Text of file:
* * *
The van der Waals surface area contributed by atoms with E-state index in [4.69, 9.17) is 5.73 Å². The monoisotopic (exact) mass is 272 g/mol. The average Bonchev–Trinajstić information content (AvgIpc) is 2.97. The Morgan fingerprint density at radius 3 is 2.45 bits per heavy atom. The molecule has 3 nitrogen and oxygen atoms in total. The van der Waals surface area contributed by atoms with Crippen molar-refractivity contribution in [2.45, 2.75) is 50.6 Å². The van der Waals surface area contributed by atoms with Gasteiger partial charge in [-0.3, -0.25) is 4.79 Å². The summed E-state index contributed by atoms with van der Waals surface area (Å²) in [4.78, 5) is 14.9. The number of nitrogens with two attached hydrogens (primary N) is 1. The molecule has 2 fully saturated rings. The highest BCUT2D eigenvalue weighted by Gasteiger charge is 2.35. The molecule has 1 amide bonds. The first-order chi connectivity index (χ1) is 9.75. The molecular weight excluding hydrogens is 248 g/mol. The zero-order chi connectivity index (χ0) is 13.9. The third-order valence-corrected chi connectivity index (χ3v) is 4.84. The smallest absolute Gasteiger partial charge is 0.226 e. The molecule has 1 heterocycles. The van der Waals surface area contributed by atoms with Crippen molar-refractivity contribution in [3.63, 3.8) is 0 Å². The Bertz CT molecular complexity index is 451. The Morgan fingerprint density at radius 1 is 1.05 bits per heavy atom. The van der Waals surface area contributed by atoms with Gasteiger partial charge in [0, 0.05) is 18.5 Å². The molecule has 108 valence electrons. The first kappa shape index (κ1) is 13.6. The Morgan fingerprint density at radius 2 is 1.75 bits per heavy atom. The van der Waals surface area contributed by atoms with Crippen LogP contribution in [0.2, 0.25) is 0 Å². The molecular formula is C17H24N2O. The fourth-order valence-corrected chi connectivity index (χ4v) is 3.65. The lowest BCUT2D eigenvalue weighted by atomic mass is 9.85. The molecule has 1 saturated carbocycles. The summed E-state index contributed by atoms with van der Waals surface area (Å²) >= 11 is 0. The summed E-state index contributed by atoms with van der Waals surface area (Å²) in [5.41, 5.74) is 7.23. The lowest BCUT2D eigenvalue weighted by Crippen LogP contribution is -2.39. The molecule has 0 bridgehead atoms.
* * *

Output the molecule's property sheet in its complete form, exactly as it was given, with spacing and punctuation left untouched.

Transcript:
The van der Waals surface area contributed by atoms with E-state index in [4.69, 9.17) is 5.73 Å². The monoisotopic (exact) mass is 272 g/mol. The average Bonchev–Trinajstić information content (AvgIpc) is 2.97. The Morgan fingerprint density at radius 3 is 2.45 bits per heavy atom. The molecule has 3 nitrogen and oxygen atoms in total. The van der Waals surface area contributed by atoms with Crippen molar-refractivity contribution in [2.45, 2.75) is 50.6 Å². The van der Waals surface area contributed by atoms with Gasteiger partial charge in [-0.3, -0.25) is 4.79 Å². The summed E-state index contributed by atoms with van der Waals surface area (Å²) in [4.78, 5) is 14.9. The number of nitrogens with two attached hydrogens (primary N) is 1. The molecule has 2 fully saturated rings. The highest BCUT2D eigenvalue weighted by Gasteiger charge is 2.35. The molecule has 1 amide bonds. The first-order chi connectivity index (χ1) is 9.75. The molecular weight excluding hydrogens is 248 g/mol. The zero-order chi connectivity index (χ0) is 13.9. The third-order valence-corrected chi connectivity index (χ3v) is 4.84. The smallest absolute Gasteiger partial charge is 0.226 e. The molecule has 1 heterocycles. The van der Waals surface area contributed by atoms with Crippen molar-refractivity contribution in [3.63, 3.8) is 0 Å². The Bertz CT molecular complexity index is 451. The Morgan fingerprint density at radius 1 is 1.05 bits per heavy atom. The van der Waals surface area contributed by atoms with Gasteiger partial charge in [0, 0.05) is 18.5 Å². The molecule has 108 valence electrons. The first kappa shape index (κ1) is 13.6. The Morgan fingerprint density at radius 2 is 1.75 bits per heavy atom. The van der Waals surface area contributed by atoms with Crippen LogP contribution in [0.2, 0.25) is 0 Å². The molecular formula is C17H24N2O. The fourth-order valence-corrected chi connectivity index (χ4v) is 3.65. The lowest BCUT2D eigenvalue weighted by atomic mass is 9.85. The molecule has 1 saturated carbocycles. The summed E-state index contributed by atoms with van der Waals surface area (Å²) >= 11 is 0. The summed E-state index contributed by atoms with van der Waals surface area (Å²) in [5.41, 5.74) is 7.23. The lowest BCUT2D eigenvalue weighted by Crippen LogP contribution is -2.39. The molecule has 0 bridgehead atoms.